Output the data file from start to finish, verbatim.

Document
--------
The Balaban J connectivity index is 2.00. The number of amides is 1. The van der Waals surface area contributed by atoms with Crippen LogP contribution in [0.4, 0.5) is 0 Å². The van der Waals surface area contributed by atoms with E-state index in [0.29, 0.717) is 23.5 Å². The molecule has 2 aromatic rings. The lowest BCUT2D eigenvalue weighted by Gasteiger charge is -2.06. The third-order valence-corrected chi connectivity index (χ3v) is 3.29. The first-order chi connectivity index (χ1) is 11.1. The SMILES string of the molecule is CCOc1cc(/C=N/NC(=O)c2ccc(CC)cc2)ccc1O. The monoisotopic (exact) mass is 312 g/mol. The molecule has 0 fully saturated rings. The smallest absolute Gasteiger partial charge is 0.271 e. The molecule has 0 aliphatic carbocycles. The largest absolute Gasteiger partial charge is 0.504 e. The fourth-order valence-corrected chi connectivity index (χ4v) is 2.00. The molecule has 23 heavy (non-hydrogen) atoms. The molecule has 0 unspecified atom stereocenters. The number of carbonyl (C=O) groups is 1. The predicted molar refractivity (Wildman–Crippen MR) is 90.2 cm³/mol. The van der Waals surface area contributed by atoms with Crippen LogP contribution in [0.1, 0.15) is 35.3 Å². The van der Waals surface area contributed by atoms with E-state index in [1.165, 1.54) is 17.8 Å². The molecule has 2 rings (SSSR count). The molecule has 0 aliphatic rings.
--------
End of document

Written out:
The Balaban J connectivity index is 2.00. The number of amides is 1. The van der Waals surface area contributed by atoms with Crippen LogP contribution in [0.4, 0.5) is 0 Å². The van der Waals surface area contributed by atoms with E-state index in [0.29, 0.717) is 23.5 Å². The molecule has 2 aromatic rings. The lowest BCUT2D eigenvalue weighted by Gasteiger charge is -2.06. The third-order valence-corrected chi connectivity index (χ3v) is 3.29. The first-order chi connectivity index (χ1) is 11.1. The SMILES string of the molecule is CCOc1cc(/C=N/NC(=O)c2ccc(CC)cc2)ccc1O. The monoisotopic (exact) mass is 312 g/mol. The molecule has 0 fully saturated rings. The smallest absolute Gasteiger partial charge is 0.271 e. The molecule has 0 aliphatic carbocycles. The largest absolute Gasteiger partial charge is 0.504 e. The fourth-order valence-corrected chi connectivity index (χ4v) is 2.00. The molecule has 23 heavy (non-hydrogen) atoms. The molecule has 0 unspecified atom stereocenters. The number of carbonyl (C=O) groups is 1. The predicted molar refractivity (Wildman–Crippen MR) is 90.2 cm³/mol. The van der Waals surface area contributed by atoms with Crippen LogP contribution in [0.1, 0.15) is 35.3 Å². The van der Waals surface area contributed by atoms with E-state index in [1.165, 1.54) is 17.8 Å². The molecule has 2 rings (SSSR count). The molecule has 0 aliphatic rings.